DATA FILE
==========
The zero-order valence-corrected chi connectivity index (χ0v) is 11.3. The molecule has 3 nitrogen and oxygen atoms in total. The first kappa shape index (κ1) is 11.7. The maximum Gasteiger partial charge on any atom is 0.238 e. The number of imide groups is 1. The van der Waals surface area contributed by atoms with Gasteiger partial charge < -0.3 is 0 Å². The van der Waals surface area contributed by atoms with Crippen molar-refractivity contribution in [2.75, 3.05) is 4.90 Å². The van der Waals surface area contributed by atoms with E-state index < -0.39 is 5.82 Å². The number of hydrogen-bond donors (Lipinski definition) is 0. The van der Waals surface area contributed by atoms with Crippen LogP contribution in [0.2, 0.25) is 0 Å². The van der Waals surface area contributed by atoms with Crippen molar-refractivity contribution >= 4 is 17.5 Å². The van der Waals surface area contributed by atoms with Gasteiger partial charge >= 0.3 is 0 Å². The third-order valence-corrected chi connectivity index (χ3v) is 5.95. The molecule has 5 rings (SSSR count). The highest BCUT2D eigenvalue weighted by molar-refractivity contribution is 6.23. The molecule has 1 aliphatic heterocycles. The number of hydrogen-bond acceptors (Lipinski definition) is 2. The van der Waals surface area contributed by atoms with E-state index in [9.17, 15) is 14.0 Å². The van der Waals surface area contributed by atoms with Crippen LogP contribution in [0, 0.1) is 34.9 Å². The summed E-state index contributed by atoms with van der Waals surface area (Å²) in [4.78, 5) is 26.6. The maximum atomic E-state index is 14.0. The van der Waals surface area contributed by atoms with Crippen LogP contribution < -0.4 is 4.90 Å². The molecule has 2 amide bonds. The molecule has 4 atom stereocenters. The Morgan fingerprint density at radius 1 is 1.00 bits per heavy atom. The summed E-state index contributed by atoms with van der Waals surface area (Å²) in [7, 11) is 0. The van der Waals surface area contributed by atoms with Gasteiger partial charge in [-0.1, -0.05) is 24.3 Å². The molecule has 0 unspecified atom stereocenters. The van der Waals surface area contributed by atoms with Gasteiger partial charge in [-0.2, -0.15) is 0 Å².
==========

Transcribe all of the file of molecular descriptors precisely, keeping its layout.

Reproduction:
The zero-order valence-corrected chi connectivity index (χ0v) is 11.3. The molecule has 3 nitrogen and oxygen atoms in total. The first kappa shape index (κ1) is 11.7. The maximum Gasteiger partial charge on any atom is 0.238 e. The number of imide groups is 1. The van der Waals surface area contributed by atoms with Gasteiger partial charge < -0.3 is 0 Å². The van der Waals surface area contributed by atoms with Crippen molar-refractivity contribution in [2.75, 3.05) is 4.90 Å². The van der Waals surface area contributed by atoms with E-state index < -0.39 is 5.82 Å². The number of hydrogen-bond donors (Lipinski definition) is 0. The van der Waals surface area contributed by atoms with Crippen LogP contribution in [0.2, 0.25) is 0 Å². The van der Waals surface area contributed by atoms with Crippen molar-refractivity contribution >= 4 is 17.5 Å². The van der Waals surface area contributed by atoms with Gasteiger partial charge >= 0.3 is 0 Å². The third-order valence-corrected chi connectivity index (χ3v) is 5.95. The molecule has 5 rings (SSSR count). The highest BCUT2D eigenvalue weighted by molar-refractivity contribution is 6.23. The molecule has 1 aliphatic heterocycles. The number of hydrogen-bond acceptors (Lipinski definition) is 2. The van der Waals surface area contributed by atoms with E-state index in [9.17, 15) is 14.0 Å². The van der Waals surface area contributed by atoms with Crippen LogP contribution in [0, 0.1) is 34.9 Å². The summed E-state index contributed by atoms with van der Waals surface area (Å²) in [4.78, 5) is 26.6. The maximum atomic E-state index is 14.0. The van der Waals surface area contributed by atoms with Crippen LogP contribution < -0.4 is 4.90 Å². The molecule has 2 amide bonds. The molecule has 4 atom stereocenters. The Morgan fingerprint density at radius 1 is 1.00 bits per heavy atom. The summed E-state index contributed by atoms with van der Waals surface area (Å²) in [7, 11) is 0. The van der Waals surface area contributed by atoms with Gasteiger partial charge in [-0.1, -0.05) is 24.3 Å². The molecule has 0 unspecified atom stereocenters. The van der Waals surface area contributed by atoms with Gasteiger partial charge in [-0.2, -0.15) is 0 Å².